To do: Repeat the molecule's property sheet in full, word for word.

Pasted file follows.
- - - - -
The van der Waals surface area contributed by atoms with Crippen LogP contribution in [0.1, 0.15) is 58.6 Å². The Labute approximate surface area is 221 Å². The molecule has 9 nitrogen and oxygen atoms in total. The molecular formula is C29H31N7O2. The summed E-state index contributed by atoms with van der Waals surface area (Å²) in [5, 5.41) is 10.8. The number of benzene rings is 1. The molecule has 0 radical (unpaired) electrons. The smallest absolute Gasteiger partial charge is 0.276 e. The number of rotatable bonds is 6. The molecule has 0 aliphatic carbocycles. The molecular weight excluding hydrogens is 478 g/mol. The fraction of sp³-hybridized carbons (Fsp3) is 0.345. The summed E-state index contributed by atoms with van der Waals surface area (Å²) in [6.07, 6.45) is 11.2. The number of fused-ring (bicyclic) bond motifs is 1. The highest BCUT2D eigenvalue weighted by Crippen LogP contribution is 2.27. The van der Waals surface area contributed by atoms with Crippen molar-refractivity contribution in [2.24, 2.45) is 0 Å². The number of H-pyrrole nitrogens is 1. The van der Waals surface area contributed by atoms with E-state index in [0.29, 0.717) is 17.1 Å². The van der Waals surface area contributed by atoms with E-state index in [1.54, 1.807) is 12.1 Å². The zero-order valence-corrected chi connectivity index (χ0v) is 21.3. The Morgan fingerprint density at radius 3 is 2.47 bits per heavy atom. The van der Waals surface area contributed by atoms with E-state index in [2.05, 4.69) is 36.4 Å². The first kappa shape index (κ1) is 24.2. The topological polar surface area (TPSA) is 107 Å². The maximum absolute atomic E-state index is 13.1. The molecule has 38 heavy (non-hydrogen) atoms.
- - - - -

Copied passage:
The van der Waals surface area contributed by atoms with Crippen LogP contribution in [0.1, 0.15) is 58.6 Å². The Labute approximate surface area is 221 Å². The molecule has 9 nitrogen and oxygen atoms in total. The molecular formula is C29H31N7O2. The summed E-state index contributed by atoms with van der Waals surface area (Å²) in [5, 5.41) is 10.8. The number of benzene rings is 1. The molecule has 0 radical (unpaired) electrons. The smallest absolute Gasteiger partial charge is 0.276 e. The number of rotatable bonds is 6. The molecule has 0 aliphatic carbocycles. The molecular weight excluding hydrogens is 478 g/mol. The fraction of sp³-hybridized carbons (Fsp3) is 0.345. The summed E-state index contributed by atoms with van der Waals surface area (Å²) in [6.07, 6.45) is 11.2. The number of fused-ring (bicyclic) bond motifs is 1. The highest BCUT2D eigenvalue weighted by Crippen LogP contribution is 2.27. The van der Waals surface area contributed by atoms with Crippen molar-refractivity contribution in [2.24, 2.45) is 0 Å². The number of H-pyrrole nitrogens is 1. The van der Waals surface area contributed by atoms with E-state index in [0.29, 0.717) is 17.1 Å². The van der Waals surface area contributed by atoms with E-state index in [1.54, 1.807) is 12.1 Å². The zero-order valence-corrected chi connectivity index (χ0v) is 21.3. The Morgan fingerprint density at radius 3 is 2.47 bits per heavy atom. The van der Waals surface area contributed by atoms with E-state index in [2.05, 4.69) is 36.4 Å². The first kappa shape index (κ1) is 24.2. The topological polar surface area (TPSA) is 107 Å². The maximum absolute atomic E-state index is 13.1. The molecule has 38 heavy (non-hydrogen) atoms.